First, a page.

Large tree coming down - will woodlands survive?

ademink(z5a-5b Indianapolis)May 29, 2011

I have a huge boxelder tree that is coming down this week....creates dense shade for the west/northwest corner of the fenced yard. It is growing into the power lines and they keep removing half of the then it suckers like crazy back into the lines...the cycle continues. The other half of it has one huge arm sticking up twice as high as the rest of the tree and half of it is dead with the rest declining.

I wanted to save the tree but alas...I think it is a futile effort. :(

Ok, enough of my emotional attachment and issues that need a therapist. LOL

Here is the plant issue: this part of my yard has many thriving woodland plants and shade/moisture-loving plants. When the tree comes down, it will open up the area to southern sun from about 2pm on. Fortunately, when the wicked western sun kicks in, the privacy fence will shield much of the area.

I know the hosta can make it with more sun and may, in fact, do better.

The plants I am concerned about: arisaema (many varieties), trillium (many varieties), rodgersia (the area they are in will still be moist but obviously the rate of transpiration will be greatly accelerated), various pulmonaria, woodland orchids, meadow rue, ferns name it. I also have a Deinanthe caerulea that is HUGE and gorgeous. It is in pretty deep shade...eek!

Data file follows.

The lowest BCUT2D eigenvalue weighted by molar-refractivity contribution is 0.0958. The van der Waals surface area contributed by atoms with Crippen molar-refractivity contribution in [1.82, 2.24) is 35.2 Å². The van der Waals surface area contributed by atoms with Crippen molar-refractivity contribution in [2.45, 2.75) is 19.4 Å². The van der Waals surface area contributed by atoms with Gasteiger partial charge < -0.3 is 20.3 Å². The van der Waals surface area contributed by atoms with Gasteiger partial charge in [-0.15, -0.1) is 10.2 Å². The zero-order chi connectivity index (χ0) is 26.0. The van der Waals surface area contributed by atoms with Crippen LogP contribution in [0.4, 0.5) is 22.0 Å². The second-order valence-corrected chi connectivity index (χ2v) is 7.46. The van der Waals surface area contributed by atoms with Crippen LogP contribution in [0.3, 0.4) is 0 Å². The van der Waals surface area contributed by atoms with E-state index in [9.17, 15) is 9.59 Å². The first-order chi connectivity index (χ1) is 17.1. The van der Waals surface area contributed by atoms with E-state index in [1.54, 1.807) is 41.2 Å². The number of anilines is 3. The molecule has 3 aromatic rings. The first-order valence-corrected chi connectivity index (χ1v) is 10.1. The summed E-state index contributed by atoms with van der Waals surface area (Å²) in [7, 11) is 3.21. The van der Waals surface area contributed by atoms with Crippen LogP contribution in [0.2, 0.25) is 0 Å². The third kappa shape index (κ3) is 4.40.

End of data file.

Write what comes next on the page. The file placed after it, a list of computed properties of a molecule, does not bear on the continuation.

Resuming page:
I can and will water the dogdoodoo out of the stuff this summer and plan to plant another/some smaller tree(s) back there eventually but just wondering if I am going to kill off my hard-earned woodland area. :(

Anyway, thoughts? Suggestions? Commiseration? LOL



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woodyoak zone 5 Canada(5b)

Commiserations certainly! :-) I have a woodland garden that is largely under an ash tree. The neighbour to the north's ash has Emerald Ash Borer... It's just a matter of time before we lose ours. I started planting small trees as soon as I heard of EAB a number of years ago, in hopes that they would be big enough to provide some protection by the time the ash comes down. I also tried to plant things that are reasonably tolerant of higher light levels.

I think your trilliums will be fine - they'll be dormant by mid summer and they're fine with sun in the spring. I grow some rodgersias in a fair bit of sun and they do fine as long as they have moisture. They do scorch a bit at the edges in late summer but it doesn't seriously damage them - they've ben coming back and getting bigger every year for years now. Meadow rue should be fine too. I'm not sure about some of the others. Keep everything watered well and replant some trees as soon as possible is what I'd do.

    Bookmark   May 29, 2011 at 12:53PM
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